Wednesday, February 11, 2015


Ten years ago, as our family was in the midst of a move back to British Columbia, we picked up an unusual traveling companion.

A 12-week-old kitten showed up on my mother-in-law's front porch in Manitoba, dragging a mangled hind leg behind it.

Turns out that it had been one of three kittens who thought that sleeping inside a warm hay-baling machine was a good idea.
Only one of the kittens survived that ill-advised choice, and he was pretty messed up when our kids found him on the porch.

We took him into Winnipeg with us, and a local vet amputated the crushed and necrotic remains of his hind leg. We named him "Tripod", put a cone on his head to keep him from messing with his stitches, and continued on our journey west.

For the past ten years, Tripod has been one of the craziest personalities in a house full of eccentric pets and people. He didn't seem to realize that he was technically handicapped, and pursued all the normal cat sort of things with vim and vigor. He was cuddly, demanding, warm, imperious, friendly, and a cunning nemesis for all local vermin.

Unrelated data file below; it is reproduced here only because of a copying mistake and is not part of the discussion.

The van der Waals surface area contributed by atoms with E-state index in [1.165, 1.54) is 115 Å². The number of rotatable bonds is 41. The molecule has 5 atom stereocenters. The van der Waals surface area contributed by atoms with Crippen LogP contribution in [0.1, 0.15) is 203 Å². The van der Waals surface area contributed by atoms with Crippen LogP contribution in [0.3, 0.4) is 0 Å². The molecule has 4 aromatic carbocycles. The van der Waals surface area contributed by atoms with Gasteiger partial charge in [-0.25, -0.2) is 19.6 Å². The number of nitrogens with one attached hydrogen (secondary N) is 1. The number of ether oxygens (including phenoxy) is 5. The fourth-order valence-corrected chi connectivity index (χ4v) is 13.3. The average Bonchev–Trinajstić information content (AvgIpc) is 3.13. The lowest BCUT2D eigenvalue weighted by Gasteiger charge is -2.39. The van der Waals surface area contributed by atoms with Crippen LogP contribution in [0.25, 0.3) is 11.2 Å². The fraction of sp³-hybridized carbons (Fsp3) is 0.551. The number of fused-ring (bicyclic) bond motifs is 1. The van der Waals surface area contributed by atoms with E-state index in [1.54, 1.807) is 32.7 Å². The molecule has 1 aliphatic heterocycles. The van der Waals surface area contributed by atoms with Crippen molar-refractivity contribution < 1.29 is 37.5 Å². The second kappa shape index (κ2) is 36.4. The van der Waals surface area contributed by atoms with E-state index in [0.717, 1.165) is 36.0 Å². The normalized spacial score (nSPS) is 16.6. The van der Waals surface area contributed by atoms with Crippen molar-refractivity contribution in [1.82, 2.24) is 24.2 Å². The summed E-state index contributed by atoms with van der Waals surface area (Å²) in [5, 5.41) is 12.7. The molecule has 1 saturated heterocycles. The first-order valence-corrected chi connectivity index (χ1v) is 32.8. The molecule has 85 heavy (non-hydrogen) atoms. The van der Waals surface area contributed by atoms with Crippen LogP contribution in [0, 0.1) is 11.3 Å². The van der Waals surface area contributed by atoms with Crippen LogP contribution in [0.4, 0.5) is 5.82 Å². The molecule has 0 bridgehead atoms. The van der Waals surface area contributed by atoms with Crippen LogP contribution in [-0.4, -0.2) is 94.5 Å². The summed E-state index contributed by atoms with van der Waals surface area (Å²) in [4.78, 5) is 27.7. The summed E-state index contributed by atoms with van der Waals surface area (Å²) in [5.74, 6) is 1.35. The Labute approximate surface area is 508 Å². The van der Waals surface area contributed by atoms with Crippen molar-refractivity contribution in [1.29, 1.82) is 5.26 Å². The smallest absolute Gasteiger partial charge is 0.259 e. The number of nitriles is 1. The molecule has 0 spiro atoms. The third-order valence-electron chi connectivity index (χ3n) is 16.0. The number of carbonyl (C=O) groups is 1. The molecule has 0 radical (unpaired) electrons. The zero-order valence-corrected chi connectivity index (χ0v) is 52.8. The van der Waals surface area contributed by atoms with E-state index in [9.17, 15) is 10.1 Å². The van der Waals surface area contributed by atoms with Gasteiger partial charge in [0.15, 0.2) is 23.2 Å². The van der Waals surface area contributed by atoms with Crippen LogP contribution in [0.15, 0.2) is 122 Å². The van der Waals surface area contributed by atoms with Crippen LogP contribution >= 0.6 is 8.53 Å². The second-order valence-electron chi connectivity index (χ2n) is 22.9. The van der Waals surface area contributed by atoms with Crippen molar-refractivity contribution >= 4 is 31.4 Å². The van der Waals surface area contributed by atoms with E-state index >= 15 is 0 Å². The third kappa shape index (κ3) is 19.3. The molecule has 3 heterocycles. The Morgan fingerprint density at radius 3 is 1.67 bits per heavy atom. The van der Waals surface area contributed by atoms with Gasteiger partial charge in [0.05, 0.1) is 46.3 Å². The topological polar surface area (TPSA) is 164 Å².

That cat slept through more football and hockey games than I could count, curled up purring in my lap. He entertained many guests, and became an ingrained part of the local community when we lived in Tijuana, Mexico: perched in his window box overlooking the street, keeping an imperial eye on his domain and his subjects as they walked past, waving and calling out greetings.

It's amazing how pets become part of your family. Cats are supposed to be aloof and smugly disdainful of mere humans. Tripod didn't get the memo, apparently, and made friends with whoever came within reach of his plush fur and soporific purr.

It's never easy when it comes time for that one final trip to the veterinarian's clinic. And today was the day.

Good-bye, Tripod. There will always be a spot on the hearth and in our hearts that will belong to you.

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